You, as a St. Louisan, know that Fitz's is the best root beer money can buy. You know that Schlafly is the king of craft beer. You know that Bissinger's is producing high quality chocolates, that Pappy's has world-class BBQ and that Monsanto is producing vegetables that have been genetically modified to grow to the size of a 1950's Cadillac. But did you know we have one of the country's best salumerias?
Salume Beddu is located off Hampton in Lindenwood Park, which I didn't even know existed when I first fell in love with their products. My first Salume Beddu experience was their Nduja pizza at Pastaria, also known as the world's greatest pizza. I immediately headed to the grocery where I bought their three commonly found salamis: Veneto, Calabrese and Finocchiona.
The Finocchiona's dominant flavor is toasted fennel seed, complimented by black pepper, garlic and citrus zest. The Calabrese is the spiciest of the three, made with three types of chiles, a splash of red wine and some fatty, delicious pork. My favorite and the most unique of the trio is the Veneto, a Venetian-style salami made with cinnamon, cardamom, ginger, and black pepper. I've given the Veneto as a gift to a number of out of town guests and they've all been blown away by it.
I was pushed by a friend to get off my lazy ass and drive down to their restaurant, which is open for lunch Tuesday-Saturday. They have an assortment of sandwiches using their various cured meats and other homemade ingredients, such as the magical fig-olive tapenade. I've never tasted a tapenade whose flavor changes so smoothly. It starts on your tongue with the distinct taste of fig, then naturally transitions to the earthy green olive.
Every Saturday they have specials, which they post on Twitter and Facebook, and that's what I went for.
The very appetizing, very sexy dish you see below is their 'Nduja bruschetta, which is always on the menu. The 'nduja is a chunky, spreadable sausage that is SPICY, but oh so good. Wikipedia tells me that 'nduja was originally based off of the French andouille, so that gives you an ideas of the flavor profile. Lots of chili. The sausage came with shaved lemon zest over it, which surprised me, but that bright tartness provided a much needed repose from the straight heat. It also came with ricotta salata & bread, which were vital in helping to cool down my mouth.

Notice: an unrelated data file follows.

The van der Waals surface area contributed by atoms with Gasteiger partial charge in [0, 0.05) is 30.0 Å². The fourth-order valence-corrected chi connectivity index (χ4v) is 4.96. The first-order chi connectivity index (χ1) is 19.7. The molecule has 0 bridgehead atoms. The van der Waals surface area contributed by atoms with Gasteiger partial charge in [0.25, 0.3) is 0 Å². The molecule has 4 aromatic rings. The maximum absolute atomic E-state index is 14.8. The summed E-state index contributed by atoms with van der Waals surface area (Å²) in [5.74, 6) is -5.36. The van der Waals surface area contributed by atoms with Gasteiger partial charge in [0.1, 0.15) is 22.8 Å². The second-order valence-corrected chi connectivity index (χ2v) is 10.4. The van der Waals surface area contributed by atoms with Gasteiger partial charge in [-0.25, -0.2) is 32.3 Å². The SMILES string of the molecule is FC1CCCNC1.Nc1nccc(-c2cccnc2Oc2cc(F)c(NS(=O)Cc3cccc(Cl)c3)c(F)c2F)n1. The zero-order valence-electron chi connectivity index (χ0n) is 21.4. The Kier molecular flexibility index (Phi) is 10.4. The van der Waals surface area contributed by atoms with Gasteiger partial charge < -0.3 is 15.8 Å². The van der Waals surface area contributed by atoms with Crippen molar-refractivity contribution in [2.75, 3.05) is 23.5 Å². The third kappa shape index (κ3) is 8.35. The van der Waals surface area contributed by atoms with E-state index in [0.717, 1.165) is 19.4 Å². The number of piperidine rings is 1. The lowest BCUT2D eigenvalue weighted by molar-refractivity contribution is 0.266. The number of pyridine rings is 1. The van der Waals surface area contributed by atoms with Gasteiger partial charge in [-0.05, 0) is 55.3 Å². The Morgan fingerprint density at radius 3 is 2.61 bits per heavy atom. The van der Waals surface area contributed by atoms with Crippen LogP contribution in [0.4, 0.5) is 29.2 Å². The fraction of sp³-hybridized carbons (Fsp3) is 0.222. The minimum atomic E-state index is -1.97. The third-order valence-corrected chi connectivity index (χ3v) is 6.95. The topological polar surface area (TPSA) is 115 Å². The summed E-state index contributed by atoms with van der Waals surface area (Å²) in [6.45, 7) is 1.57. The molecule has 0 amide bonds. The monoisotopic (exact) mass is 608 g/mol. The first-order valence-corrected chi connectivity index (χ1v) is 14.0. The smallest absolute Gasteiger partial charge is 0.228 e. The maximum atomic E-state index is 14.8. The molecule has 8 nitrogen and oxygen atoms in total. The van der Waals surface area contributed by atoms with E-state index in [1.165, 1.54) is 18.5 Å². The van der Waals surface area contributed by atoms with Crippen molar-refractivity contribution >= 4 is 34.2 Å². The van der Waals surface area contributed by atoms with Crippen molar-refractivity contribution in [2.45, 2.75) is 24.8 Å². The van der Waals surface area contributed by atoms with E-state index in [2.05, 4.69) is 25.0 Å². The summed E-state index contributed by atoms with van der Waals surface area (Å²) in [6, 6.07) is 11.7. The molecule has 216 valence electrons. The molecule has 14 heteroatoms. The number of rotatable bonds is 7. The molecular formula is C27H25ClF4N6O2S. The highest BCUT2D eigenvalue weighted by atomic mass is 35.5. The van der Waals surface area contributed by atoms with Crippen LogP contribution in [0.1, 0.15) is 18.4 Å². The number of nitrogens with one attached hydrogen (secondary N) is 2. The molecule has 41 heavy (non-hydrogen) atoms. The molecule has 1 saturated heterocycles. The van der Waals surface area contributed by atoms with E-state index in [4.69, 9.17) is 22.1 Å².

The main special for the day I went in were Ras el hanout rubbed ribs. I had no idea what Ras el hanout was (and all I could think was of Ras Al Ghul), so I asked Mark, one of the mad geniuses behind Salume Beddu. He told me it's a generic term for a North African spice mix. His version included nutmeg, allspice, cinnamon, cascabel peppers, and something like ten other spices. I tried to make a rub like this not too long ago and it ended up just tasting like lamb covered in cinnamon. Not good.
Mark rubbed the ribs two days before cooking them to give them lots of time to absorb all the flavors. Once those two days were up, he coated them in garlic and olive oil, then roasted them for three hours. When they were done roasting, Mark, his kitchen crew, and everyone who lives near the restaurant wept as they smelled the incredible ribs. But he wasn't done! No, he let them chill another day before finishing them on high heat with a balsamic-fig reduction.
These were up there with the best ribs I've had in my life. Let's re-live a bite of these. First you get the crunch of the rub. As you bite through it, you taste the exotic spice blend and get the heat of the pepper. Your eyes dilate and you cry a single tear. The meat is as tender as any slow cooked ribs you've ever had. The slight heat from the rub is neutralized by the sweet and tart balsamic-fig reduction. You wonder why you haven't been there for lunch before. Those ribs are in the running for one of the "Top 10 Dishes I Ate in 2014".
It also came with pan tomate on olive-fennel sourdough and a braised lacianato with picada, but who cares when you are busy eating meat.
The team behind Salume Beddu has the golden touch. I have to believe they are one of the best salumerias in the United States right now, yet most people I've talked to here don't seem to know that. If you can't make it there for lunch, go to the grocery and buy yourself one of their sausages. You'll inevitably make your way down to their shop/restaurant and become addicted to their creations.
After you go, let me know what you think! Do you think we have a national treasure on our hands?